February 17th, 2014 | by AARON MESH News | Posted In: City Hall, Activism, Transportation, Health

Advocates Demand City Hall Response to East Portland Walking Deaths

murmurs_sidewalk_3918IMAGE: ronitphoto.com

The deaths of two people crossing streets in East Portland this weekend have sparked a renewed campaign pressuring City Hall to spend more money on walking safety.

Pedestrian advocacy group Oregon Walks launched a petition this morning demanding Portland leaders, including Mayor Charlie Hales and City Commissioner Steve Novick, commit to "Vision Zero"—a policy of street-safety investments designed to eliminate walking deaths.

"I want this petition to show that there is dramatic and vast support for this," says Aaron Brown, president of Oregon Walks. "We want a firm commitment to building a transportation system that results in zero fatalities."

The two deaths over the weekend mark the fifth and sixth people killed walking on Portland streets in the past three months.

Yan Huang, 78, was killed Friday morning crossing Southeast Division Street at 84th Avenue with her husband, Zhi Hu. The next day, Douglas Norman Miller, 60, was killed in a hit-and-run at Southeast 124th Avenue and Powell Boulevard.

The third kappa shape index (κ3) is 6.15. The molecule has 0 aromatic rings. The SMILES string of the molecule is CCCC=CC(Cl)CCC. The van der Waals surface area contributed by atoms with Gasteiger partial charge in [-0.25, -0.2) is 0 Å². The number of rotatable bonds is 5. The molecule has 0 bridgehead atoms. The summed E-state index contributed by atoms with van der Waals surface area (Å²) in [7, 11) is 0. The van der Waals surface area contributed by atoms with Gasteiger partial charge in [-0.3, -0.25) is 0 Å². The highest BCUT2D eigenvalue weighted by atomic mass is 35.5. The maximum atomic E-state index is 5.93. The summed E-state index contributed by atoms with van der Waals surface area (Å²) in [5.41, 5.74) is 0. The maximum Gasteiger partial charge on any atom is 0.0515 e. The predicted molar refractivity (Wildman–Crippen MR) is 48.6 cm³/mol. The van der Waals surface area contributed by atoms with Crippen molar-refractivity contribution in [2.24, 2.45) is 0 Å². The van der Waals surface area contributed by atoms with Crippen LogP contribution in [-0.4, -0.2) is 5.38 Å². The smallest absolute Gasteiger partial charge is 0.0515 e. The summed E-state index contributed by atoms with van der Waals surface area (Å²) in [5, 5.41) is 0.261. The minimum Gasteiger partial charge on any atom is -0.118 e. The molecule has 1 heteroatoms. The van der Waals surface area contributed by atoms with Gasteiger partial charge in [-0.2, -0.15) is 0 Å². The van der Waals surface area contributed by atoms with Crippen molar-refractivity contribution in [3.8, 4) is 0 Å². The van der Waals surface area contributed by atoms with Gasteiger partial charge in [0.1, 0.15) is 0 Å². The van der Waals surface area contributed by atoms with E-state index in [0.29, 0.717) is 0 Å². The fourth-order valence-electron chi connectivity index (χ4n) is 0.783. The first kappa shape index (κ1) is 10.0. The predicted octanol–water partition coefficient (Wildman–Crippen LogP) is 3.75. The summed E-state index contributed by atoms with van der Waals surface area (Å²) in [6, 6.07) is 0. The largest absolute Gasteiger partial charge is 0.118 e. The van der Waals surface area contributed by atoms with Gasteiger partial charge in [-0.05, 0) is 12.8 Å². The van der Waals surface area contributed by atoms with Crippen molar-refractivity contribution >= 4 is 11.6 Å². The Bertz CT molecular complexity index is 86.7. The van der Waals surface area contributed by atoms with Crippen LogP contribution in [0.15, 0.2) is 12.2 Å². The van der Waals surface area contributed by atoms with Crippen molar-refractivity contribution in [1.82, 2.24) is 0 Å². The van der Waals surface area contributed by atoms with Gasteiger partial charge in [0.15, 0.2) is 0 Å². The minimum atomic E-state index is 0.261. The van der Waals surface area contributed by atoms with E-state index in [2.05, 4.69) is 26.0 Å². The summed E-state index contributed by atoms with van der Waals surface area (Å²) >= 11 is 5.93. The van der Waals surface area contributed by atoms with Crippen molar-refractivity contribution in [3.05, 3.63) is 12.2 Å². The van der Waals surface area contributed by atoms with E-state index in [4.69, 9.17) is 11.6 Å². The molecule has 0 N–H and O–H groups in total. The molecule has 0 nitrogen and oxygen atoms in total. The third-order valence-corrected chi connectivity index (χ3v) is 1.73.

Neither intersection has a crosswalk. (A pedestrian bridge crosses over Division Street one block east.)

The lack of sidewalks and crosswalks in East Portland has sparked an outcry since last February, when 5-year-old Morgan Maynard-Cook was killed on Southeast 136th Avenue.

Brown says the first step Oregon Walks wants the city to take is committing to funding the $1 million request by Novick for 15 sets of flashing beacons at crosswalks at the city's most dangerous intersections—two in Southwest Portland and 13 in East Portland.

UPDATE, 2:10 pm: City Commissioner Steve Novick says he supports the "Vision Zero" policy.

"I think it's a great vision that should help guide our choices in a variety of ways," Novick says, "in addition to the obvious safety measures like flashing beacons at dangerous intersections."

Novick tells WW he sees several ways to change government policy to reduce walking deaths—including raising alcohol taxes, making traffic enforcement a higher priority in the police budget, and investing in public transit.

WW recently examined Novick's request to help fund the study of a mass transit line running to Tualatin.

"I know that increased reliance on transit reduces overall traffic deaths—one of the reasons New York City has less than half the national average of traffic deaths," Novick says. "I'm not certain about the breakdown of pedestrian versus vehicular or cyclist deaths in that calculus, though. But traffic safety generally is definitely a major reason to support transit."

 
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